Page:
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Vampire bats and the golden rule

February 14, 2011

Today’s Monday, which means family home evening for many Mormon families and I have the lesson this week. As an atheist, I’m obviously not interested in teaching the usual lesson about the priesthood or prayer because, to the extent that morality can be taught in a lesson, these doctrines have little to do with being an ethical person.

No, my lesson will be on a version of the golden rule as illustrated by vampire bats vomiting blood. Awesome, right? I’ll cut out a cow and some bats from brown construction paper and use them to tell my boys a story based on the following fascinating information.

Michael Shermer writes in The Science of Good and Evil: Why people cheat, gossip, care, share, and follow the golden rule:

Examples of premoral sentiments among animals abound. It has been well documented that vampire bats, for example, exhibit food-sharing behavior and the principle of reciprocity. They go out at night in hordes seeking large sleeping mammals from which they can suck blood. Not all are successful, yet all need to eat regularly because of their excessively high metabolism. On average, older experienced bats fail one night in ten, younger inexperienced bats fail one night in three. Their solution: successful individuals regurgitate blood and share it with their less fortunate comrades, fully expecting reciprocity the next time they come home sans bacon. Gerald Wilkinson, in his extensive study of cooperation in vampire bats, has even identified a “buddy system” among bats, in which two individuals share and reciprocate from night to night, depending on their successes or failures. He found that the degree of affiliation between two bats—that is, the number of times they were observed together—predicted how often they would share food. Since bats live for upwards of eighteen years among the same community, they know who the cooperators are and who the defectors are. Of course, the bats are not aware of being cooperative in any conscious goodwill sense. All animals, including human animals, are just trying to survive, and it turns out that cooperation is a good strategy.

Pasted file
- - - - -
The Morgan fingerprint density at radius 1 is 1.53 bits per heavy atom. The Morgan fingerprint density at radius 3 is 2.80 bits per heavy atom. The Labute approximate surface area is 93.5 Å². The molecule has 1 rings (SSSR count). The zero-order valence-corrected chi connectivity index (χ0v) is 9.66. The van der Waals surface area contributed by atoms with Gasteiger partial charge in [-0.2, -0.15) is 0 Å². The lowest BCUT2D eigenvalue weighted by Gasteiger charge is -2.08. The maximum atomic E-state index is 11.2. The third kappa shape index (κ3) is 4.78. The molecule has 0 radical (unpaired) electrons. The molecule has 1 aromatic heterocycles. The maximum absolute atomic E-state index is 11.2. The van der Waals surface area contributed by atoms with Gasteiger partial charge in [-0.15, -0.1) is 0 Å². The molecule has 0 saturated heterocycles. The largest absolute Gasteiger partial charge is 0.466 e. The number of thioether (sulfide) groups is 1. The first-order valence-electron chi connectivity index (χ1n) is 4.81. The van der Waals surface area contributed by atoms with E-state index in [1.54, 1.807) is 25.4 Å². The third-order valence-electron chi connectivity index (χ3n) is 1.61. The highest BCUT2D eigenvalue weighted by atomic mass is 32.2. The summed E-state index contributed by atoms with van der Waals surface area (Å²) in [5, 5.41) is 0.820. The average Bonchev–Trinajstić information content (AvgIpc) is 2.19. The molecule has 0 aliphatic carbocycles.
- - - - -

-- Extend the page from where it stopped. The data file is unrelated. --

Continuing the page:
This account of food sharing among vampire bats was recently broadcast on my favorite podcast, WNYC’s Radiolab.

Wilkinson, who conducted this research, describes summer nights he spent on a cattle ranch in Costa Rica, lying down inside of hollow, four-story trees along a river, getting pooped on while observing the bats. Often one bat would snuggle up to another bat and begin licking at its mouth, almost like they were kissing, but really she was licking up blood that the second bat was regurgitating.

Wilkinson then controlled which bats ate and which didn’t, and kept track of who fed whom, and he found that there are friendship networks among bats. If hungry Sally feeds full Agnes on the first day, then hungry Agnes invariably feeds full Sally the second day. And this isn’t just among related bats; friendship ties are actually more predictive than kinship ties of who feeds whom.

Wilkinson also mentions that large mammals were abundant on the plains 40,000 years ago. But when the large mammals became scarce due to climate changes, vampire bats had to develop a way of working together. Being nice wasn’t an option; it was the only way for the species to survive.

Have a listen to the broadcast: It’s 14:45 minutes long.

The moral of the story? Be nice. I know being nice can’t be taught in a lesson; it’s modeled. But if I’m asked to teach a family home evening lesson, I might as well keep the boys interested with blood-sucking, -pooping, -vomiting bats.

But there’s a second unspoken lesson here—that the existence of altruism, compassion, generosity, kinship, and compassion can be explained very well by natural selection.

Dubious? Read the book.

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One Comment
  1. Interesting!

    Here are some words of scripture that impress me: “God granteth unto men according to their desire, whether it be unto death or unto life; yea, … He allotteth decrees which are unalterable, according to their wills, whether they be unto salvation or unto destruction. …Good and evil have come before all men; he that knoweth not good from evil is blameless; but he that knoweth good and evil, to him it is givem according to his desires, whether he desireth good or evil, life or death, joy or remorse of conscience.” (Nelson)

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